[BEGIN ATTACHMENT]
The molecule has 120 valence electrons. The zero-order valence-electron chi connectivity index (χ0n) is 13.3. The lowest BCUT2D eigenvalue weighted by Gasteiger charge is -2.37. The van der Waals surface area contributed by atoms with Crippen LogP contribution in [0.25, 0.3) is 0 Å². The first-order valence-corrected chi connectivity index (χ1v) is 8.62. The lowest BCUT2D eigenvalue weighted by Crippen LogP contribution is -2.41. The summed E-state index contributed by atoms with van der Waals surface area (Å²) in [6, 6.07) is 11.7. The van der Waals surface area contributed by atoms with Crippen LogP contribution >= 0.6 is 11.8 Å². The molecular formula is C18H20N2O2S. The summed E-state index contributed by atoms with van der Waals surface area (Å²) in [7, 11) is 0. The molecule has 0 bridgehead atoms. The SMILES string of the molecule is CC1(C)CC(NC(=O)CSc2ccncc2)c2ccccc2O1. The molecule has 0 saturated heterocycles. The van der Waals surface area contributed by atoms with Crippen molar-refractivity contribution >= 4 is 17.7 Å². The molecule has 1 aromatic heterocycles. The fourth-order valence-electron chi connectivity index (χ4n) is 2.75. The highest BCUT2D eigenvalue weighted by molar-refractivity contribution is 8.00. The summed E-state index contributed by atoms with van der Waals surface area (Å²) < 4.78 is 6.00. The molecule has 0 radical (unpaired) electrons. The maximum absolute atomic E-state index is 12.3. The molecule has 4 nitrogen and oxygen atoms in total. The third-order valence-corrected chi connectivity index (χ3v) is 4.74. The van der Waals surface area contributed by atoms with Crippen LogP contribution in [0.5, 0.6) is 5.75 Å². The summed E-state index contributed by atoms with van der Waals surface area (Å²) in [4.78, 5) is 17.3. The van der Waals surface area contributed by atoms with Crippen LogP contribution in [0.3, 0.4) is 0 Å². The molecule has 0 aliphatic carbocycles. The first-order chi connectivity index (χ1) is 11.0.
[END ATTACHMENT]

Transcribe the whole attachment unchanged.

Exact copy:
The molecule has 120 valence electrons. The zero-order valence-electron chi connectivity index (χ0n) is 13.3. The lowest BCUT2D eigenvalue weighted by Gasteiger charge is -2.37. The van der Waals surface area contributed by atoms with Crippen LogP contribution in [0.25, 0.3) is 0 Å². The first-order valence-corrected chi connectivity index (χ1v) is 8.62. The lowest BCUT2D eigenvalue weighted by Crippen LogP contribution is -2.41. The summed E-state index contributed by atoms with van der Waals surface area (Å²) in [6, 6.07) is 11.7. The van der Waals surface area contributed by atoms with Crippen LogP contribution >= 0.6 is 11.8 Å². The molecular formula is C18H20N2O2S. The summed E-state index contributed by atoms with van der Waals surface area (Å²) in [7, 11) is 0. The molecule has 0 bridgehead atoms. The SMILES string of the molecule is CC1(C)CC(NC(=O)CSc2ccncc2)c2ccccc2O1. The molecule has 0 saturated heterocycles. The van der Waals surface area contributed by atoms with Crippen molar-refractivity contribution >= 4 is 17.7 Å². The molecule has 1 aromatic heterocycles. The fourth-order valence-electron chi connectivity index (χ4n) is 2.75. The highest BCUT2D eigenvalue weighted by molar-refractivity contribution is 8.00. The summed E-state index contributed by atoms with van der Waals surface area (Å²) < 4.78 is 6.00. The molecule has 0 radical (unpaired) electrons. The maximum absolute atomic E-state index is 12.3. The molecule has 4 nitrogen and oxygen atoms in total. The third-order valence-corrected chi connectivity index (χ3v) is 4.74. The van der Waals surface area contributed by atoms with Crippen LogP contribution in [0.5, 0.6) is 5.75 Å². The summed E-state index contributed by atoms with van der Waals surface area (Å²) in [4.78, 5) is 17.3. The van der Waals surface area contributed by atoms with Crippen LogP contribution in [0.3, 0.4) is 0 Å². The molecule has 0 aliphatic carbocycles. The first-order chi connectivity index (χ1) is 11.0.